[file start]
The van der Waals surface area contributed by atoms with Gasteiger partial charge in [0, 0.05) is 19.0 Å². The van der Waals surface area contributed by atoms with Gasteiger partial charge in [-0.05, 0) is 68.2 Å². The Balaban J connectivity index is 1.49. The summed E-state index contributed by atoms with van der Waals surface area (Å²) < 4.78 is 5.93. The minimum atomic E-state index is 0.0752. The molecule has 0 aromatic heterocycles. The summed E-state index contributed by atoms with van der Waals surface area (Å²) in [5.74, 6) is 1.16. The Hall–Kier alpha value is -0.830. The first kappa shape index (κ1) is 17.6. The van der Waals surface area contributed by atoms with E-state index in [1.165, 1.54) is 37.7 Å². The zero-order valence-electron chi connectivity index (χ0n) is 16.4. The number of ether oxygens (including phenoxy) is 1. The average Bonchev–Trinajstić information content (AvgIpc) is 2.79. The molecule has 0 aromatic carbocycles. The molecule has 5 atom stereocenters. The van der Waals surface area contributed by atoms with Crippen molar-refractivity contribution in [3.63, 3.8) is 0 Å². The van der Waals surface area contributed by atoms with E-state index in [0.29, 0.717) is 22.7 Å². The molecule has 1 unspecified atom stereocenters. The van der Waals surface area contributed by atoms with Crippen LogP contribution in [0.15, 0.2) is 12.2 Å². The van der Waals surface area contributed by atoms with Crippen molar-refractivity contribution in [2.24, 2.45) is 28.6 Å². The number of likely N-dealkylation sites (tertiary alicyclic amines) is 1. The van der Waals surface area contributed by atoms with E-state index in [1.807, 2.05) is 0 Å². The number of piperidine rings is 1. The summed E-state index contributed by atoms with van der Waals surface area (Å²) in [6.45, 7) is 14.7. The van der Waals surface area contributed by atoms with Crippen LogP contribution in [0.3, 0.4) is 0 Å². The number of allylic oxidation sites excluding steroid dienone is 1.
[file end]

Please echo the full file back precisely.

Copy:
The van der Waals surface area contributed by atoms with Gasteiger partial charge in [0, 0.05) is 19.0 Å². The van der Waals surface area contributed by atoms with Gasteiger partial charge in [-0.05, 0) is 68.2 Å². The Balaban J connectivity index is 1.49. The summed E-state index contributed by atoms with van der Waals surface area (Å²) < 4.78 is 5.93. The minimum atomic E-state index is 0.0752. The molecule has 0 aromatic heterocycles. The summed E-state index contributed by atoms with van der Waals surface area (Å²) in [5.74, 6) is 1.16. The Hall–Kier alpha value is -0.830. The first kappa shape index (κ1) is 17.6. The van der Waals surface area contributed by atoms with E-state index in [1.165, 1.54) is 37.7 Å². The zero-order valence-electron chi connectivity index (χ0n) is 16.4. The number of ether oxygens (including phenoxy) is 1. The average Bonchev–Trinajstić information content (AvgIpc) is 2.79. The molecule has 0 aromatic carbocycles. The molecule has 5 atom stereocenters. The van der Waals surface area contributed by atoms with Crippen molar-refractivity contribution in [3.63, 3.8) is 0 Å². The van der Waals surface area contributed by atoms with E-state index in [0.29, 0.717) is 22.7 Å². The molecule has 1 unspecified atom stereocenters. The van der Waals surface area contributed by atoms with Crippen LogP contribution in [0.15, 0.2) is 12.2 Å². The van der Waals surface area contributed by atoms with Crippen molar-refractivity contribution in [2.24, 2.45) is 28.6 Å². The number of likely N-dealkylation sites (tertiary alicyclic amines) is 1. The van der Waals surface area contributed by atoms with E-state index in [1.807, 2.05) is 0 Å². The number of piperidine rings is 1. The summed E-state index contributed by atoms with van der Waals surface area (Å²) in [6.45, 7) is 14.7. The van der Waals surface area contributed by atoms with Crippen LogP contribution in [0.3, 0.4) is 0 Å². The number of allylic oxidation sites excluding steroid dienone is 1.